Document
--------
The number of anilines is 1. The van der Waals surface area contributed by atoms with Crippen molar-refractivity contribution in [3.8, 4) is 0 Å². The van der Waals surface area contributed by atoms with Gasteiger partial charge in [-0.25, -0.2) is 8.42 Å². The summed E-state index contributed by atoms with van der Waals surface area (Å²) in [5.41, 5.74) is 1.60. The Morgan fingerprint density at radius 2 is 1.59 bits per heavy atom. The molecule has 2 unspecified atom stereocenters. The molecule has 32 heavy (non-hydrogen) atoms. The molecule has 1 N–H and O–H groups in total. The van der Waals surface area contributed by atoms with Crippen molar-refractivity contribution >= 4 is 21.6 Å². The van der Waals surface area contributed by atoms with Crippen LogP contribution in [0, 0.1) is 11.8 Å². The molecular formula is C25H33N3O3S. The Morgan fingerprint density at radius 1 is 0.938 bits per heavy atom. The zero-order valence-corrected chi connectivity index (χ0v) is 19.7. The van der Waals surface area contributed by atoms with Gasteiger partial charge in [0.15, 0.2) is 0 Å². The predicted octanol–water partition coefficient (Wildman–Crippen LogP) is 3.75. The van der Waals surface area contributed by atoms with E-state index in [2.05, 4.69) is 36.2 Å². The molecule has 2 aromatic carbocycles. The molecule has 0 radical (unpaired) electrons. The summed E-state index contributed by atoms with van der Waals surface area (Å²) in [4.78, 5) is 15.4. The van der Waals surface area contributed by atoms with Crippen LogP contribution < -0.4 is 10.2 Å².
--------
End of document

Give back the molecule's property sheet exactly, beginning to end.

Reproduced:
The number of anilines is 1. The van der Waals surface area contributed by atoms with Crippen molar-refractivity contribution in [3.8, 4) is 0 Å². The van der Waals surface area contributed by atoms with Gasteiger partial charge in [-0.25, -0.2) is 8.42 Å². The summed E-state index contributed by atoms with van der Waals surface area (Å²) in [5.41, 5.74) is 1.60. The Morgan fingerprint density at radius 2 is 1.59 bits per heavy atom. The molecule has 2 unspecified atom stereocenters. The molecule has 32 heavy (non-hydrogen) atoms. The molecule has 1 N–H and O–H groups in total. The van der Waals surface area contributed by atoms with Crippen molar-refractivity contribution >= 4 is 21.6 Å². The van der Waals surface area contributed by atoms with Crippen LogP contribution in [0, 0.1) is 11.8 Å². The molecular formula is C25H33N3O3S. The Morgan fingerprint density at radius 1 is 0.938 bits per heavy atom. The zero-order valence-corrected chi connectivity index (χ0v) is 19.7. The van der Waals surface area contributed by atoms with Gasteiger partial charge in [0.15, 0.2) is 0 Å². The predicted octanol–water partition coefficient (Wildman–Crippen LogP) is 3.75. The van der Waals surface area contributed by atoms with E-state index in [2.05, 4.69) is 36.2 Å². The molecule has 2 aromatic carbocycles. The molecule has 0 radical (unpaired) electrons. The summed E-state index contributed by atoms with van der Waals surface area (Å²) in [4.78, 5) is 15.4. The van der Waals surface area contributed by atoms with Crippen LogP contribution < -0.4 is 10.2 Å².